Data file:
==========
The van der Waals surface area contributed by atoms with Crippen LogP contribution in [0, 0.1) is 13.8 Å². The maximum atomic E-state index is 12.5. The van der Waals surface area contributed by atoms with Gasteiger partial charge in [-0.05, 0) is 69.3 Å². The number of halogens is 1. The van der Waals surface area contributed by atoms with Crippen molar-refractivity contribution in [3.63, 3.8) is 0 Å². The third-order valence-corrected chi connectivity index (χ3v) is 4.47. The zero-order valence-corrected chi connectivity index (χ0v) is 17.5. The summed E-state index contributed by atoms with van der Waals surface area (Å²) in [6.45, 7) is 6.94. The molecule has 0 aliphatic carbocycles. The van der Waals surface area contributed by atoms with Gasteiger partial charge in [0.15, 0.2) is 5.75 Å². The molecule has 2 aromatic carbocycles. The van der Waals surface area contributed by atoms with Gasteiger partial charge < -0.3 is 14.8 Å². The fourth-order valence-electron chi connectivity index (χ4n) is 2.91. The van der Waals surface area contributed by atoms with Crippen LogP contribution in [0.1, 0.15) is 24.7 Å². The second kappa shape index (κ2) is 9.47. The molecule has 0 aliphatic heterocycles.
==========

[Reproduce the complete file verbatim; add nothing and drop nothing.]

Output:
The van der Waals surface area contributed by atoms with Crippen LogP contribution in [0, 0.1) is 13.8 Å². The maximum atomic E-state index is 12.5. The van der Waals surface area contributed by atoms with Gasteiger partial charge in [-0.05, 0) is 69.3 Å². The number of halogens is 1. The van der Waals surface area contributed by atoms with Crippen molar-refractivity contribution in [3.63, 3.8) is 0 Å². The third-order valence-corrected chi connectivity index (χ3v) is 4.47. The zero-order valence-corrected chi connectivity index (χ0v) is 17.5. The summed E-state index contributed by atoms with van der Waals surface area (Å²) in [6.45, 7) is 6.94. The molecule has 0 aliphatic carbocycles. The van der Waals surface area contributed by atoms with Gasteiger partial charge in [0.15, 0.2) is 5.75 Å². The molecule has 2 aromatic carbocycles. The van der Waals surface area contributed by atoms with Gasteiger partial charge < -0.3 is 14.8 Å². The fourth-order valence-electron chi connectivity index (χ4n) is 2.91. The van der Waals surface area contributed by atoms with Crippen LogP contribution in [0.1, 0.15) is 24.7 Å². The second kappa shape index (κ2) is 9.47. The molecule has 0 aliphatic heterocycles.